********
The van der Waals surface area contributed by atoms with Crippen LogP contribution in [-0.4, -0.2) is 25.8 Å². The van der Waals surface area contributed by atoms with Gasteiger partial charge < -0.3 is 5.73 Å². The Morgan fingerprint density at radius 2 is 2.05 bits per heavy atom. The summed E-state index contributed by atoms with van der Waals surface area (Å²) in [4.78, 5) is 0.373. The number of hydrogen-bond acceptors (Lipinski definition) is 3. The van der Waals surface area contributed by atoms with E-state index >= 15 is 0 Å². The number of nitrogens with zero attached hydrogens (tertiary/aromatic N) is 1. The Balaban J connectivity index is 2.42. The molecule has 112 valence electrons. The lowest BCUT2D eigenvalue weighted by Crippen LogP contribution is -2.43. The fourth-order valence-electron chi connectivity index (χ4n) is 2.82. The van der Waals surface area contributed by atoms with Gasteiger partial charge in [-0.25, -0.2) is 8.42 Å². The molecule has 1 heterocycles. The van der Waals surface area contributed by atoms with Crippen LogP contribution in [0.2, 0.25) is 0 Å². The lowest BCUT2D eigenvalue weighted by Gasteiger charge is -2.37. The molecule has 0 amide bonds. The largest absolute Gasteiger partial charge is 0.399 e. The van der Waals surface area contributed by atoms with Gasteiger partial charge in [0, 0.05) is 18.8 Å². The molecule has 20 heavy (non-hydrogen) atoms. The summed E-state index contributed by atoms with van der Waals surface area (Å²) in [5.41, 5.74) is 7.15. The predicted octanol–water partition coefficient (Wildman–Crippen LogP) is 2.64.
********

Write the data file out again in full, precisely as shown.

The van der Waals surface area contributed by atoms with Crippen LogP contribution in [-0.4, -0.2) is 25.8 Å². The van der Waals surface area contributed by atoms with Gasteiger partial charge < -0.3 is 5.73 Å². The Morgan fingerprint density at radius 2 is 2.05 bits per heavy atom. The summed E-state index contributed by atoms with van der Waals surface area (Å²) in [4.78, 5) is 0.373. The number of hydrogen-bond acceptors (Lipinski definition) is 3. The van der Waals surface area contributed by atoms with E-state index >= 15 is 0 Å². The number of nitrogens with zero attached hydrogens (tertiary/aromatic N) is 1. The Balaban J connectivity index is 2.42. The molecule has 112 valence electrons. The lowest BCUT2D eigenvalue weighted by Crippen LogP contribution is -2.43. The fourth-order valence-electron chi connectivity index (χ4n) is 2.82. The van der Waals surface area contributed by atoms with Gasteiger partial charge in [-0.25, -0.2) is 8.42 Å². The molecule has 1 heterocycles. The van der Waals surface area contributed by atoms with Crippen LogP contribution in [0.2, 0.25) is 0 Å². The lowest BCUT2D eigenvalue weighted by Gasteiger charge is -2.37. The molecule has 0 amide bonds. The largest absolute Gasteiger partial charge is 0.399 e. The van der Waals surface area contributed by atoms with Gasteiger partial charge in [0, 0.05) is 18.8 Å². The molecule has 20 heavy (non-hydrogen) atoms. The summed E-state index contributed by atoms with van der Waals surface area (Å²) in [5.41, 5.74) is 7.15. The predicted octanol–water partition coefficient (Wildman–Crippen LogP) is 2.64.